News from 1904 Final sailing of Gaelic II

Mark Baber

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The San Francisco Call, 13 December 1904
Retrieved from the California Digital Newspaper Collection web site,
http://cdnc.ucr.edu/cdnc/cgi-bin/cdnc?a=p&p=home


Gaelic Sails To-Day
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The liner Gaelic, which has been sailing in and out of this port for twenty
years, to-day will leave San Francisco for the last time. The youngest of
the three White Star liners flying the flag of the Occidental and Oriental
Steamship Company, the Gaelic is the first to be retired, because she lacks
the fleetness of her sisters. Both Coptic and Doric have been reengined
since they left the ways at Harland & Wolfe's [sic; should be "Wolff's"]
yard and are able to make better time than the Gaelic. The Gaelic, however,
has had a wonderful career. Never laid up for repairs except for the few
weeks following her going ashore in Oriental waters, she is to-day
apparently in as good condition as when she left Liverpool a score of
years ago. Built for a thirteen knot boat, she made fifteen knots day after
day on her last run from the Orient. Her boilers, old as her hull, have been
treated with such good care that the Federal inspectors have never reduced
her steam pressure limit by one pound and the Gaelic herself is still
classed A1 at Lloyds. Along with her sisters, the Gaelic shared the favor of
passengers to and from the Orient who traveled for pleasure and to whom
comfort was a first consideration. Bigger and faster boats will in time lead
to the retirement of the Coptic and Doric and it will be with great regret
that the "regulars," of whom there are many traveling between here and the
Far East, see the O. and O. flag hauled down for the last time.

The Gaelic will carry about 4000 tons of cargo, 30 cabin passengers, 100
Chinese and 50 Japanese. Captain William Finch of the Gaelic will take
command at Hongkong of the Coptic, turning over the Gaelic to Captain
Beadnell. Whether the Gaelic will be sold at Hongkong or return to Liverpool
is still undecided.

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Mark Baber

Moderator
Member
Dec 29, 2000
6,103
174
223
MAB note: As things turned out, Gaelic did in fact return to England after
ending her White Star/O&O service at Hong Kong. She was then sold to the
Pacific Steam Navigation Co. and renamed Callao, She was scrapped in 1907.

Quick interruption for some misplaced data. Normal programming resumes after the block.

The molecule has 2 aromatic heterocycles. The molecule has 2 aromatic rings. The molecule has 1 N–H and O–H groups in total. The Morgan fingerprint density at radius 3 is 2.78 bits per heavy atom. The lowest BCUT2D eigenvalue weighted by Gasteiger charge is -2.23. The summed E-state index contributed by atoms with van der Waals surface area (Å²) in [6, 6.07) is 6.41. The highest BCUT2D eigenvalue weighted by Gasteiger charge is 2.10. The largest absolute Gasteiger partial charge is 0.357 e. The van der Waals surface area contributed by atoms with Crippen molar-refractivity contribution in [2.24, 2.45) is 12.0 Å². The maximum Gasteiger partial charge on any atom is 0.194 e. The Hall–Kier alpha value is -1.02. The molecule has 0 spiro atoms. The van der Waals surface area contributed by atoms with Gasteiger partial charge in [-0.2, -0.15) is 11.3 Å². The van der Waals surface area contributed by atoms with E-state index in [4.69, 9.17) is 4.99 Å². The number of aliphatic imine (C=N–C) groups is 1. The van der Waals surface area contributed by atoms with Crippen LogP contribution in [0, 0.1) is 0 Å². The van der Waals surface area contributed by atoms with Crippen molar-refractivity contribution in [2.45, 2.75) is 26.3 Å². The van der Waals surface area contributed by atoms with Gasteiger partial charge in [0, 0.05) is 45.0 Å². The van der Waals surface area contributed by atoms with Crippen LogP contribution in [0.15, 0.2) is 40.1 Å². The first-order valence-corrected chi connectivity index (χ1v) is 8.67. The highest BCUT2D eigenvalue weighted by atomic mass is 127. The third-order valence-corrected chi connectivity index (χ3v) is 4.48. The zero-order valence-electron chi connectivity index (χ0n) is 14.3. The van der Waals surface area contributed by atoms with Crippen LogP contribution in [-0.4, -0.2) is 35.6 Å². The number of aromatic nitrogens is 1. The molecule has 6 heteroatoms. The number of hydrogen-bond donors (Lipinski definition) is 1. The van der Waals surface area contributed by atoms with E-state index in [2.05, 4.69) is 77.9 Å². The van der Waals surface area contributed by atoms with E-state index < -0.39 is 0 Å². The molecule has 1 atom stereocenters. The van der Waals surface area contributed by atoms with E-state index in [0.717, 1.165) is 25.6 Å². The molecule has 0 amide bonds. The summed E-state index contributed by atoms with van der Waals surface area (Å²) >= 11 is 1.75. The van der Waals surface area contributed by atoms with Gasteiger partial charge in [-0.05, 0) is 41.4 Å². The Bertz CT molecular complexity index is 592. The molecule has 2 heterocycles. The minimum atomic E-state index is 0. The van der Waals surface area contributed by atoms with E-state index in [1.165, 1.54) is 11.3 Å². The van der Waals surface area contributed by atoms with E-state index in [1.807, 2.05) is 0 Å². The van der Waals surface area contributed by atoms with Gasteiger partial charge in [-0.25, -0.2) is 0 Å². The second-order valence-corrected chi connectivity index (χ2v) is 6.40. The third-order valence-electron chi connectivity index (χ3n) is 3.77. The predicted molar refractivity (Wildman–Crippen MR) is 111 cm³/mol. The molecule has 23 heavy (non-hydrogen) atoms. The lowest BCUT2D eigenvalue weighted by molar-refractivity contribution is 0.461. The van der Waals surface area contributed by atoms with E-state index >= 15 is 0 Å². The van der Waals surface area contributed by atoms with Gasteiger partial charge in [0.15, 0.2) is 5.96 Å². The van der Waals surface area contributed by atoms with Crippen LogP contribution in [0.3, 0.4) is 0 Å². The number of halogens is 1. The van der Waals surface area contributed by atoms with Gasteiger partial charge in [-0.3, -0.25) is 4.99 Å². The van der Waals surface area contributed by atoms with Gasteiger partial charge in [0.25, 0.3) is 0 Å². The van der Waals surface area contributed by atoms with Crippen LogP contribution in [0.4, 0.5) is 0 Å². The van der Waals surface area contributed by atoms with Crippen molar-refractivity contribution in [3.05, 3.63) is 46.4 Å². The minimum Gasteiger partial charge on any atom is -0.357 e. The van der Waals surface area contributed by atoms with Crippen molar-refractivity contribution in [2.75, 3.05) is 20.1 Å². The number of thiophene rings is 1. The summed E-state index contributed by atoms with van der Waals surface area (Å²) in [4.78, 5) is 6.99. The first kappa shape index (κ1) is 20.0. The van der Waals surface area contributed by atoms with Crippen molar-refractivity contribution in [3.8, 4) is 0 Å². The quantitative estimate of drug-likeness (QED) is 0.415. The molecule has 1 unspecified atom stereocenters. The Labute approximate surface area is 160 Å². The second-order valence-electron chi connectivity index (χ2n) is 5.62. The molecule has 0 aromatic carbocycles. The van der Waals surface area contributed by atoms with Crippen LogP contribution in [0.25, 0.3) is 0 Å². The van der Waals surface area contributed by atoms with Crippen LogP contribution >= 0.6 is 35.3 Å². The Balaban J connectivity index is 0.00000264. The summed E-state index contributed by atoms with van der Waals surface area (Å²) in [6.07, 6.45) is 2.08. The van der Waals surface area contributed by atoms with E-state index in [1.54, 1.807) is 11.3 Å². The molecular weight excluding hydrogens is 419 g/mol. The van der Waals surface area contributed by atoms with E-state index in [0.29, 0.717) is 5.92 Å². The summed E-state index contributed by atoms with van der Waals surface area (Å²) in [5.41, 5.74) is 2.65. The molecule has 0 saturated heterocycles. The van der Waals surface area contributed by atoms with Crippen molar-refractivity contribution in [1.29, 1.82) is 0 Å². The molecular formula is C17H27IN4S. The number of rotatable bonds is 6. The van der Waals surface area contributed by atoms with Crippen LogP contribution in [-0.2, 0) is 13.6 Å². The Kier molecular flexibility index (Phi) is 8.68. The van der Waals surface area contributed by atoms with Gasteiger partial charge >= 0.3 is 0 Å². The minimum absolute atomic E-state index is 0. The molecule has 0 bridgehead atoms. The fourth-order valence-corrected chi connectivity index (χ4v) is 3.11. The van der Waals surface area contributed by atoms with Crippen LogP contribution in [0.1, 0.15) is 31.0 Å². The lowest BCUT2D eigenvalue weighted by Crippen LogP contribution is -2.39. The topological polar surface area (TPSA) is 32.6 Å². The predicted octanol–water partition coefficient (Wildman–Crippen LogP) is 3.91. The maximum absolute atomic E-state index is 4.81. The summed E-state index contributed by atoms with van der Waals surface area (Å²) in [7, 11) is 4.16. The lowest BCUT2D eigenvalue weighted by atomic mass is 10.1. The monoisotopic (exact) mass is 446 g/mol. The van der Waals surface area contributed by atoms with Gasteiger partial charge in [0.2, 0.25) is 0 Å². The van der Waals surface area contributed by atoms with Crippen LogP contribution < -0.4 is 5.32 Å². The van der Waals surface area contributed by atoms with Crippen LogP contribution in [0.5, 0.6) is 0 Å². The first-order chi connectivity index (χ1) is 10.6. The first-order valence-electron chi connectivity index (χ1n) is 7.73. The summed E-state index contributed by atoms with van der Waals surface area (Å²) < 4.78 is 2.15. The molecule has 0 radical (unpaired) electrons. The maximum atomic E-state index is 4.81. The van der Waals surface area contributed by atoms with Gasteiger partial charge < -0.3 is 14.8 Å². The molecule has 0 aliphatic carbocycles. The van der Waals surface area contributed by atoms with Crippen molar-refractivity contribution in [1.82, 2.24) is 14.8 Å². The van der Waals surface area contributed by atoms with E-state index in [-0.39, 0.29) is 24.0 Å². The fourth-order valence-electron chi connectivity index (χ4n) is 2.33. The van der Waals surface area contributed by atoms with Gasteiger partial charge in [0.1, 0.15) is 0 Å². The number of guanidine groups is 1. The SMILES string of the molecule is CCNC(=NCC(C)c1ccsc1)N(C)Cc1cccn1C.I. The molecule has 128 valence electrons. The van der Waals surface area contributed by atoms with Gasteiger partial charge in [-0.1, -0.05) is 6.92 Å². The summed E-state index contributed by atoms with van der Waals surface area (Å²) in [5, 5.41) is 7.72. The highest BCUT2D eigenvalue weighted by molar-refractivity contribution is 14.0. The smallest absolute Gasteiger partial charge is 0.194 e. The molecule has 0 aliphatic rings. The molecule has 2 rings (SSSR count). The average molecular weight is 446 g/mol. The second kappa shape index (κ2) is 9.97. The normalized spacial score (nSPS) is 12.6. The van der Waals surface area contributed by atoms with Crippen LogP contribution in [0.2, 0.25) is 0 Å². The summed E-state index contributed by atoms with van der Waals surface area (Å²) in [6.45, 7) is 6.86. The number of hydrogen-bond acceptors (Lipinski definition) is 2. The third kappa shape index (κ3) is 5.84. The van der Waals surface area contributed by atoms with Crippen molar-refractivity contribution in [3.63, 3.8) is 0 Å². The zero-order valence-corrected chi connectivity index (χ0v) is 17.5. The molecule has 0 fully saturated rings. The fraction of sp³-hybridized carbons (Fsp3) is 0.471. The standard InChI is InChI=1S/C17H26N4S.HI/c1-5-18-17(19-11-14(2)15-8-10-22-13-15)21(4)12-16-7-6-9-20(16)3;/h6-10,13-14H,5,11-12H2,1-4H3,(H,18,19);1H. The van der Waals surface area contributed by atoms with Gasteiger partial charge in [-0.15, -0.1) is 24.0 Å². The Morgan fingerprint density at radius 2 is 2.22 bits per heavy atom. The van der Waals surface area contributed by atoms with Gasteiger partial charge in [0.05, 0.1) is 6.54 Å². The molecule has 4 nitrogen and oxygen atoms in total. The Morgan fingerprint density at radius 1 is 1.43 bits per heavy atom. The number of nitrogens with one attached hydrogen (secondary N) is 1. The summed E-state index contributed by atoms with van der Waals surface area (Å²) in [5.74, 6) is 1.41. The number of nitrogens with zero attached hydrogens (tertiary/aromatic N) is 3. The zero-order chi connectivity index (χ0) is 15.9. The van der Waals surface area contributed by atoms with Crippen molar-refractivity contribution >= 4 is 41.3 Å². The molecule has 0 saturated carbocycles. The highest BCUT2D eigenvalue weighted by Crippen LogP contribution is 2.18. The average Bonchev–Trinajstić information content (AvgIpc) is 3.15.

The San Francisco Call, 14 December 1904
Retrieved from the California Digital Newspaper Collection web site,
http://cdnc.ucr.edu/cdnc/cgi-bin/cdnc?a=p&p=home


LINER GAELIC LEAVES THIS PORT FOR LAST TIME
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If Not Sold at Hongkong Steamship Will Return to Home Port in England
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COMPLETES TWENTY YEARS OF SERVICE
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Starts on Ninety-Fourth Voyage With the Largest Cargo She Ever Carried

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The Occidental and Oriental Steamship Company's liner Gaelic, looking as
handsome as on the day she started on her first voyage across the Pacific
twenty years ago, sailed yesterday for the Orient on her ninety-fourth and
last voyage. She has made her last appearance in this port as an O. and O.
liner. Whether or not she ever enters the Golden Gate again depends upon
what happens to her at Hongkong. The famous old liner is for sale, and if
she changes owners in the Orient the fortunes of trade may bring her back.
If she returns to England, she will more than likely be placed in honorable
retirement and maintained as an example of careful living and faithful
service for the benefit of the giddy leviathans now carrying the world's
commerce.

Sailing on the 13th of the month and carrying thirteen cabin passengers
might disturb some sailormen, but nobody on the Gaelic seemed to be
oppressed yesterday by any superstitious dread.

"Wot's thirteen?" asked a grizzled quartermaster; "wot's Friday for that
matter, or rats leavin', w'en you 'ave a boat as is lucky as the Gaelic W'y,
we've carried more missionaries than any other packet on the bloomin'
hocean, an' we hain't never missed a sailin' day. Thirteen ain't the best o'
numbers, and Friday ain't Jack's favorite day, but 'oly Joes is the worst
luck afloat and we's carried 'em by the dozens. Aye, aye, sir. All clear."

In addition to her thirteen cabin passengers the Gaelic carried about 150
Asiatics and nearly 4000 tons of cargo. She carried a large shipment of
treasure for Japan. Her cabin passengers were:

For Yokohama - George V. la Farge, R. Finch.

Nagasaki - H. F. Teverson.

Manila - M. J. Bedall, J. M. Clarens, Miss Grace A, Coulter, Mrs. James
Fredrickson, Mrs. W. O. Mclntire, Miss Syrena McKee, H. H. Sherrard.

Hongkong - Stanley Amsbury, Mrs. Doris Ellis, A. MacKillop.

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